Ros. But shall we dance, if they desire us to't? Prin. No; to the death, we will not move a foot:

Nor to their penn'd speech render we no grace; But, while 'tis spoke, each turn away her face.

Boyet. Why, that contempt will kill the speaker's heart,

And quite divorce his memory from his part.

Prin. Therefore I do it; and, I make no doubt, The rest will ne'er come in, if he be out.

There's no such sport, as sport by sport o'erthrown;

To make theirs ours, and ours none but our own:
So shall we stay, mocking intended game;
And they, well mock'd, depart away with shame.
[Trumpets sound within.

Boyet. The trumpet sounds; be mask'd, the

maskers come.

[The ladies mask.

Enter the King, Biron, Longaville, and DUMAIN, in Russian habits, and masked; MOTH, Musicians and Attendants.

Moth. All hail, the richest beauties on the earth! Boyet. Beauties no richer than rich taffata. Moth. A holy parcel of the fairest dames,

The ladies turn their backs to him. That ever turn'd their—backs—to mortal views! Biron. Their eyes, villain, their eyes.

Moth. That ever turn'd their eyes to mortal views! Out

Boyet. True; out, indeed.

Moth. Out of your favours, heavenly spirits, vouchsafe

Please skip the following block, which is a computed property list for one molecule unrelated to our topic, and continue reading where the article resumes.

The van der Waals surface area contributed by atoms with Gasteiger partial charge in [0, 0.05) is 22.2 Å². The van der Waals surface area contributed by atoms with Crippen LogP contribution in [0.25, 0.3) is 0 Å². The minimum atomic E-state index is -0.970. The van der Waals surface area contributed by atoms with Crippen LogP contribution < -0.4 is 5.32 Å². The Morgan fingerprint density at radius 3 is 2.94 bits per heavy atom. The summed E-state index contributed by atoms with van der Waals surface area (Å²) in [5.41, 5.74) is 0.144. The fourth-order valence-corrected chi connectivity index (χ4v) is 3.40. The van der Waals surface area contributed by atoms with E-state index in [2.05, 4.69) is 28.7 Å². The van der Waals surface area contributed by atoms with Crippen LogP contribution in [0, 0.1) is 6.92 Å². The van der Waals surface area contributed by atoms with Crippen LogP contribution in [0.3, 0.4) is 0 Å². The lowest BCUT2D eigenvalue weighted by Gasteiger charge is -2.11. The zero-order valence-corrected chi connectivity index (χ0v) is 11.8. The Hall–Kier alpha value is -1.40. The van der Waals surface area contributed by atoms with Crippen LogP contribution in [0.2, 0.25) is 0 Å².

Not to behold

Biron. Once to behold, rogue.

Moth. Once to behold with your sun-beamed eyes, -with your sun-beamed eyes

Boyet. They will not answer to that epithet; You were best call it, daughter-beamed eyes. Moth. They do not mark me, and that brings

me out.

Biron. Is this your perfectness? be gone, you


Ros. What would these strangers? know their minds, Boyet:

If they do speak our language, 'tis our will
That some plain man recount their purposes:
Know what they would.

Boyet. What would you with the princess?
Biron. Nothing but peace, and gentle visitation.
Ros. What would they, say they?

Boyet. Nothing but peace, and gentle visitation. Ros. Why, that they have; and bid them so be


Boyet. She says, you have it, and you may be gone. King. Say to her, we have measur'd many miles, To tread a measure with her on this grass. Boyet. They say, that they have measur'd many a mile,

To tread a measure with you on this grass.

Ros. It is not so: ask them, how many inches Is in one mile: if they have measur'd many, The measure then of one is easily told.